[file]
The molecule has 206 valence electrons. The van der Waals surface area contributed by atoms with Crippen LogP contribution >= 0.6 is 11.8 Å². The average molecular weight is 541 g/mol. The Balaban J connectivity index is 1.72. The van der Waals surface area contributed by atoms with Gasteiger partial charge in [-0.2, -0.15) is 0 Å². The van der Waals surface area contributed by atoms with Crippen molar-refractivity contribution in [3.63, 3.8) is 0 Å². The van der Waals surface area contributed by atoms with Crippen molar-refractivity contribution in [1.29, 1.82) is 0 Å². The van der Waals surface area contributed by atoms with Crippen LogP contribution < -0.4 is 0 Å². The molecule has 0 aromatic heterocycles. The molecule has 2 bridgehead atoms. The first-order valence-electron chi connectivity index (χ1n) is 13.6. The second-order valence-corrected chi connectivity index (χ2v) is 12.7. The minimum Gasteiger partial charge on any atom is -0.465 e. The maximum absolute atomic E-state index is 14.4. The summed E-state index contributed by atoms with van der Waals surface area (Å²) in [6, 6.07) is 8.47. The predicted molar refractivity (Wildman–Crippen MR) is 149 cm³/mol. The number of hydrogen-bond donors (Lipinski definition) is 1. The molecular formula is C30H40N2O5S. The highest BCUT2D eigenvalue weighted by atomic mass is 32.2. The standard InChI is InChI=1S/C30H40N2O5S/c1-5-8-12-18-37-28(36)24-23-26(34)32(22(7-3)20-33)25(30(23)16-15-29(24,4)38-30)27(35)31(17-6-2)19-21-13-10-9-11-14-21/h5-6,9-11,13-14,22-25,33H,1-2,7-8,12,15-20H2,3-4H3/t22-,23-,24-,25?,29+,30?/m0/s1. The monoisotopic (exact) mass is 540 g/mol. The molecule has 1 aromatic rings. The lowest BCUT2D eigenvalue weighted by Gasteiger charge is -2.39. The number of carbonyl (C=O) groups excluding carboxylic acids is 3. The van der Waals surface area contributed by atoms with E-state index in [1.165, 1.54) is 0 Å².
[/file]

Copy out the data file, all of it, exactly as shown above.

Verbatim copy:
The molecule has 206 valence electrons. The van der Waals surface area contributed by atoms with Crippen LogP contribution >= 0.6 is 11.8 Å². The average molecular weight is 541 g/mol. The Balaban J connectivity index is 1.72. The van der Waals surface area contributed by atoms with Gasteiger partial charge in [-0.2, -0.15) is 0 Å². The van der Waals surface area contributed by atoms with Crippen molar-refractivity contribution in [3.63, 3.8) is 0 Å². The van der Waals surface area contributed by atoms with Crippen molar-refractivity contribution in [1.29, 1.82) is 0 Å². The van der Waals surface area contributed by atoms with Crippen LogP contribution < -0.4 is 0 Å². The molecule has 0 aromatic heterocycles. The molecule has 2 bridgehead atoms. The first-order valence-electron chi connectivity index (χ1n) is 13.6. The second-order valence-corrected chi connectivity index (χ2v) is 12.7. The minimum Gasteiger partial charge on any atom is -0.465 e. The maximum absolute atomic E-state index is 14.4. The summed E-state index contributed by atoms with van der Waals surface area (Å²) in [6, 6.07) is 8.47. The predicted molar refractivity (Wildman–Crippen MR) is 149 cm³/mol. The number of hydrogen-bond donors (Lipinski definition) is 1. The molecular formula is C30H40N2O5S. The highest BCUT2D eigenvalue weighted by atomic mass is 32.2. The standard InChI is InChI=1S/C30H40N2O5S/c1-5-8-12-18-37-28(36)24-23-26(34)32(22(7-3)20-33)25(30(23)16-15-29(24,4)38-30)27(35)31(17-6-2)19-21-13-10-9-11-14-21/h5-6,9-11,13-14,22-25,33H,1-2,7-8,12,15-20H2,3-4H3/t22-,23-,24-,25?,29+,30?/m0/s1. The monoisotopic (exact) mass is 540 g/mol. The molecule has 1 aromatic rings. The lowest BCUT2D eigenvalue weighted by Gasteiger charge is -2.39. The number of carbonyl (C=O) groups excluding carboxylic acids is 3. The van der Waals surface area contributed by atoms with E-state index in [1.165, 1.54) is 0 Å².